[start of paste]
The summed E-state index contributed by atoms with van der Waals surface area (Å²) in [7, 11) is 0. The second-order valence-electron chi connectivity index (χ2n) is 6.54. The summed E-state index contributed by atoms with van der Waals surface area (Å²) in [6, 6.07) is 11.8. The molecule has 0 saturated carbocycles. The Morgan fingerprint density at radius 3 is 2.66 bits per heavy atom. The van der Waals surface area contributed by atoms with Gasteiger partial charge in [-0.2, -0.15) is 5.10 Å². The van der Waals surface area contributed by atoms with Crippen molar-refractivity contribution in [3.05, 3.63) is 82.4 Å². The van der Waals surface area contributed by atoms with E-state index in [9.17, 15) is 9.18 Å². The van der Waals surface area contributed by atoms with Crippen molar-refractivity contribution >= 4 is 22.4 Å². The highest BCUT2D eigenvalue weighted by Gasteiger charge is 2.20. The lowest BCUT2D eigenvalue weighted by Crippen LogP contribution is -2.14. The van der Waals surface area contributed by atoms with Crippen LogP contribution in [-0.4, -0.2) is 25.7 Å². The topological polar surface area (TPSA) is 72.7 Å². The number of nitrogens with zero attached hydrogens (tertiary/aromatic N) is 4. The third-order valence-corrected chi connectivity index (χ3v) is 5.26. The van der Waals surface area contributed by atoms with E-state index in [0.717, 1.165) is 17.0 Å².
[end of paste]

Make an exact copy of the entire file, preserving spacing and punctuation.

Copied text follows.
The summed E-state index contributed by atoms with van der Waals surface area (Å²) in [7, 11) is 0. The second-order valence-electron chi connectivity index (χ2n) is 6.54. The summed E-state index contributed by atoms with van der Waals surface area (Å²) in [6, 6.07) is 11.8. The molecule has 0 saturated carbocycles. The Morgan fingerprint density at radius 3 is 2.66 bits per heavy atom. The van der Waals surface area contributed by atoms with Gasteiger partial charge in [-0.2, -0.15) is 5.10 Å². The van der Waals surface area contributed by atoms with Crippen molar-refractivity contribution in [3.05, 3.63) is 82.4 Å². The van der Waals surface area contributed by atoms with E-state index in [9.17, 15) is 9.18 Å². The van der Waals surface area contributed by atoms with Crippen molar-refractivity contribution >= 4 is 22.4 Å². The highest BCUT2D eigenvalue weighted by Gasteiger charge is 2.20. The lowest BCUT2D eigenvalue weighted by Crippen LogP contribution is -2.14. The van der Waals surface area contributed by atoms with Crippen LogP contribution in [-0.4, -0.2) is 25.7 Å². The topological polar surface area (TPSA) is 72.7 Å². The number of nitrogens with zero attached hydrogens (tertiary/aromatic N) is 4. The third-order valence-corrected chi connectivity index (χ3v) is 5.26. The van der Waals surface area contributed by atoms with E-state index in [0.717, 1.165) is 17.0 Å².